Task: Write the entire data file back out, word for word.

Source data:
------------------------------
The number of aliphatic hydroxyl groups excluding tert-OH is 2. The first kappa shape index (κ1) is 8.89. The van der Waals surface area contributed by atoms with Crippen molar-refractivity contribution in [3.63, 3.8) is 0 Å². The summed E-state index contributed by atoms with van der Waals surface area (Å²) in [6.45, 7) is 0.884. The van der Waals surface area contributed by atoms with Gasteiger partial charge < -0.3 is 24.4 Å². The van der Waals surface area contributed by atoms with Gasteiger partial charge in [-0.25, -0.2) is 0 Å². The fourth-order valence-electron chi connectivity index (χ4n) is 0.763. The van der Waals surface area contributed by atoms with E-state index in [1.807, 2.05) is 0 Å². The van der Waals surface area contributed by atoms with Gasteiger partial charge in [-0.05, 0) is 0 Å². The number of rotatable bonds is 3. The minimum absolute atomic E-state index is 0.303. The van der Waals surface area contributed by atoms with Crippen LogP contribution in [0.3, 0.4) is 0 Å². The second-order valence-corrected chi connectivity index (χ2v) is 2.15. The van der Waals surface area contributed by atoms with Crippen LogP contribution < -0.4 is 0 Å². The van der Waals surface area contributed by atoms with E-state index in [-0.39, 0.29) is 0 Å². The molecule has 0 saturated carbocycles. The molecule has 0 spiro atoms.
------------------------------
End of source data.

The number of aliphatic hydroxyl groups excluding tert-OH is 2. The first kappa shape index (κ1) is 8.89. The van der Waals surface area contributed by atoms with Crippen molar-refractivity contribution in [3.63, 3.8) is 0 Å². The summed E-state index contributed by atoms with van der Waals surface area (Å²) in [6.45, 7) is 0.884. The van der Waals surface area contributed by atoms with Gasteiger partial charge < -0.3 is 24.4 Å². The van der Waals surface area contributed by atoms with Gasteiger partial charge in [-0.25, -0.2) is 0 Å². The fourth-order valence-electron chi connectivity index (χ4n) is 0.763. The van der Waals surface area contributed by atoms with E-state index in [1.807, 2.05) is 0 Å². The van der Waals surface area contributed by atoms with Gasteiger partial charge in [-0.05, 0) is 0 Å². The number of rotatable bonds is 3. The minimum absolute atomic E-state index is 0.303. The van der Waals surface area contributed by atoms with Crippen LogP contribution in [0.3, 0.4) is 0 Å². The second-order valence-corrected chi connectivity index (χ2v) is 2.15. The van der Waals surface area contributed by atoms with Crippen LogP contribution < -0.4 is 0 Å². The van der Waals surface area contributed by atoms with E-state index in [-0.39, 0.29) is 0 Å². The molecule has 0 saturated carbocycles. The molecule has 0 spiro atoms.